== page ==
Wildcat is a book that has been banned by the United Auto Workers International Union: General Motors and the United Auto Workers lock horns in this tale of a go-for-broke wildcat strike. Wildcat is set in Vietnam-era, 1970 Ohio at a General Motors stamping plant--lots of laughs and labor history, and a not-nostalgic look at what Vietnam cost us all.Sweet Historical Western Novelette/Short Story/Rachel Hendricks moves to Cactus Gap, Texas, to reclaim her young brothers whom she sent out West on the Orphan Train after their parents died. She plans to reunite her family and make a home for them so they can start a new life together. Reese Cooper takes the Hendricks boys under his temporary guardianship and provides room and board in exchange for good honest work. Even though he still mourns the death of his wife, the two boys inch their way into his battered heart. When their sister comes to claim them, Reese discovers the healing power of love.
In 2006, author Patricia Sexton set out on a journey most of us have only fantasized about. She quit her job to pursue her dream. Thirty years old and a rising star at a Wall Street investment bank, Patricia wanted nothing more than to work as a foreign correspondent. So, that's just what she did, moving to Mongolia after landing an internship at the country's national TV station. Live from Mongolia follows Patricia's unlikely journey from Wall Street to Ulan Bator. Not only does Patricia manage to get promoted to anchor of the Mongolian news, she also meets some unusual people following unusual dreams of their own. There's the Mongolian hip-hop star who worked in London restaurants to make his dream come true or the French corporate exec now tracking endangered horses in the steppe. All this while Patricia is living with Mongolian Mormons, camping with nomads in the Gobi desert, and even crashing Genghis Khan's 800th anniversary party. But of course Patricia has her...
The first full account of the Flint, Michigan, water scandal, an American tragedy, with new details, from an award-winning Michigan journalist who has covered the story from its beginningsWhen the people of Flint, Michigan, turned on their faucets in April 2014, the water pouring out was poisoned with lead and other toxins. Through a series of disastrous decisions, the state government had switched the city's water to a source that corroded Flint's aging lead pipes. Complaints about the foul-smelling water were dismissed: the residents of Flint—a largely poor African American city of about 100,000 people—were not seen as credible, even in matters of their own lives.It took 18 months of activism and a band of dogged outsiders to force the state to admit that the water was poisonous. But this was only after 12 people died and Flint's children suffered irreparable harm. The long battle for accountability and a humane response to this...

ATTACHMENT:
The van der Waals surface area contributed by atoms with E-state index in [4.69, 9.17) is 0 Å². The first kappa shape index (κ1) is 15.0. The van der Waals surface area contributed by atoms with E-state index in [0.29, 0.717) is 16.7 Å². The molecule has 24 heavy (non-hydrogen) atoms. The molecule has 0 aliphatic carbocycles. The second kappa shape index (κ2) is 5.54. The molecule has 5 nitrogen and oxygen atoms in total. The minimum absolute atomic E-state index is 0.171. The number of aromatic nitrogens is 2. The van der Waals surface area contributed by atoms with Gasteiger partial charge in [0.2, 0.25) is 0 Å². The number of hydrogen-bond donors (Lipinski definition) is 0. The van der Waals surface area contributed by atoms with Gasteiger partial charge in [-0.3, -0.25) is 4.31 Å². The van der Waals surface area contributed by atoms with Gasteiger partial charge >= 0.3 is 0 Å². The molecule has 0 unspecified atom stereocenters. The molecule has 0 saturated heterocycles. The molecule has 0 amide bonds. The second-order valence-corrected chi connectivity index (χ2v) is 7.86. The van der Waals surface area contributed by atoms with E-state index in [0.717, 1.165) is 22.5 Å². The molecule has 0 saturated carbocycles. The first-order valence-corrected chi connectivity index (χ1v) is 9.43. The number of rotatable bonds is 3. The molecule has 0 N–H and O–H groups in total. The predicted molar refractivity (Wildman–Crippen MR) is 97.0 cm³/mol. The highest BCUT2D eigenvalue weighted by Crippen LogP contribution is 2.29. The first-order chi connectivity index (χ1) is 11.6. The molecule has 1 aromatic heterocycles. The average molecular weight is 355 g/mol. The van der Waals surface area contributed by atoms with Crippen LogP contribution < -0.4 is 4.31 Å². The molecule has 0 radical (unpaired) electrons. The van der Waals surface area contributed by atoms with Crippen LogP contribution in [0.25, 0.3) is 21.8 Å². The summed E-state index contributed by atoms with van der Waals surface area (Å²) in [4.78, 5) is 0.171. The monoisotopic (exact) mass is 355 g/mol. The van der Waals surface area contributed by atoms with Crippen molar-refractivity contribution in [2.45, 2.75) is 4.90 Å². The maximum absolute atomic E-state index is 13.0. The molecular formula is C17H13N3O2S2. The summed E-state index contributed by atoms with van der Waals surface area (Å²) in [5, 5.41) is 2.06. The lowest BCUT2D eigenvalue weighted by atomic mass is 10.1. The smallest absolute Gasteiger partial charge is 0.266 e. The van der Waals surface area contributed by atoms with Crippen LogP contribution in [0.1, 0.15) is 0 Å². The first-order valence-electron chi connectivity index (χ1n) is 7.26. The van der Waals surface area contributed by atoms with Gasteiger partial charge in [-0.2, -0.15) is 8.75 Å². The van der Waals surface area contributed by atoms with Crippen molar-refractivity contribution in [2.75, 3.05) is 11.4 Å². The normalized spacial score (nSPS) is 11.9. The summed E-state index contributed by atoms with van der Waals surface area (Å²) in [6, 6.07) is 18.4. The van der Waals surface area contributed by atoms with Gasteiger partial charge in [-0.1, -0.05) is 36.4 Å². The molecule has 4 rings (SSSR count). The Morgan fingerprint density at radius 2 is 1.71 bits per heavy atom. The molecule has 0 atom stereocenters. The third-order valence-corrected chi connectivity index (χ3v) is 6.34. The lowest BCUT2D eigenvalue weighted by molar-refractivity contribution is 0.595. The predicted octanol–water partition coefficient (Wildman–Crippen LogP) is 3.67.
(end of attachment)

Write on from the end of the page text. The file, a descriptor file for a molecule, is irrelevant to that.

Hailed in a starred Publishers Weekly review as a work of "impressive even-handedness and analytic acuity . . . that gracefully handles a broad range of subject matter," From the Folks Who Brought You the Weekend is the first comprehensive look at American history through the prism of working people. From indentured servants and slaves in the seventeenth-century Chesapeake to high-tech workers in contemporary Silicon Valley, the book "[puts] a human face on the people, places, events, and social conditions that have shaped the evolution of organized labor" (Library Journal).From the Folks Who Brought You the Weekend also "thoroughly includes the contributions of women, Native Americans, African Americans, immigrants, and minorities, and considers events often ignored in other histories," writes Booklist, which adds that "thirty pages of stirring drawings by 'comic journalist' Joe Sacco add an unusual dimension to the book."